DID YOU KNOW?

Pool balls range in size from one-inch mini balls to 2 11/16-inch carom billiard balls.

Pool ball features

Pool ball sets vary not only in color and quantity but also in the quality of materials used. The best materials are suited to a variety of games — there are no specifics beyond diameter that make a set better for one game than another.

Ball materials

The inexpensive pool ball sets that often come with pool tables are usually made of resin coated in plastic. This results in a ball that may be less than uniform in density and may have a dull surface that lacks the smoothness of high-quality balls. A plastic surface does not have the same shine as a resin surface and is likely to wear down your felt faster.

High-quality pool balls may be made of a plastic and resin mixture, or in the case of expensive pool balls, phenolic resin. In both instances, density is uniform. The balls have shiny surfaces with low friction that allows them to roll straight and smooth across the felt.

Roundness

If you think pool balls should be perfectly spherical, you are correct. The best pool balls are tested carefully for uniformity of shape.

Elasticity

The elasticity of a pool ball doesn’t refer to its stretchiness. Instead, it refers to how efficiently the ball transfers energy to another ball. The best pool balls transfer nearly 100% of their energy to a ball that they hit straight on. How do you know if a ball has high elasticity? If it stops moving when it strikes another ball, it is highly elastic. If it continues rolling briefly after hitting another ball dead-on, it has low elasticity and is likely a low-quality ball.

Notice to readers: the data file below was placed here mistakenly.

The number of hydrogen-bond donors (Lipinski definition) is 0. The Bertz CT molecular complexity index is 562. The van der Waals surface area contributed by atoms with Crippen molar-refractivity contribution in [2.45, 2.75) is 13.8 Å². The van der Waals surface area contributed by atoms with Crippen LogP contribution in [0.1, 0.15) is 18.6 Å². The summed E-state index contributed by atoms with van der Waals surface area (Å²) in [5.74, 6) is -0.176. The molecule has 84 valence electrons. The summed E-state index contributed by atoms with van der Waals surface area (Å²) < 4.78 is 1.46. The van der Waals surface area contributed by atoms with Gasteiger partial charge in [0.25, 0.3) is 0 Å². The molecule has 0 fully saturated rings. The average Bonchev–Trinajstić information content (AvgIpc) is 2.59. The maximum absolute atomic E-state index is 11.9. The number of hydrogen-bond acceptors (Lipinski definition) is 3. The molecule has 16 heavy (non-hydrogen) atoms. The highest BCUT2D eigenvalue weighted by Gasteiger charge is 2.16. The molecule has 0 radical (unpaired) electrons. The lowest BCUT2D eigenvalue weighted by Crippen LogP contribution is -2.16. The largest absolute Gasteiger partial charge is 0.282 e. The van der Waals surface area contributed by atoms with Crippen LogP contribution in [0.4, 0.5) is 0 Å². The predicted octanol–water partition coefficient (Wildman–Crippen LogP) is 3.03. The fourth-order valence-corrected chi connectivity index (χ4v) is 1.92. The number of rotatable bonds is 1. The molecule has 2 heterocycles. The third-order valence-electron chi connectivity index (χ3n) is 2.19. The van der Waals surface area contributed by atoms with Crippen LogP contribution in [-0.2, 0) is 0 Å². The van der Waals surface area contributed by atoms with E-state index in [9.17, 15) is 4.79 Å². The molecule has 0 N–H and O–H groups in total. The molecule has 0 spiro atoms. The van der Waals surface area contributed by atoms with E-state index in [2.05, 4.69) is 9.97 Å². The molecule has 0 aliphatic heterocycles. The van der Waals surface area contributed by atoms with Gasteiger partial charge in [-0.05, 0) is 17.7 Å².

Density

The density of a pool ball should be as uniform as possible to prevent unpredictable shots. Balls with evenly distributed density are typically made of one solid material.

EXPERT TIP

High-quality pool balls have color that goes all the way through the ball. This is not always true of low-cost balls, which may have a colored surface that can become scratched.


Staff  | BestReviews
EXPERT TIP

Even low-quality pool balls are likely to last for decades, though it is possible for the color to fade over time and scratches to develop.


Staff  | BestReviews

Pool ball set prices

Basic pool ball sets that cost $15 to $30 are generally coated with plastic or made of low-quality resin. They are not as smooth as higher-quality balls and will quickly wear down your felt. In addition, they often have low elasticity and may have irregular density. For casual players who do not play often, a set of balls in this range may be sufficient.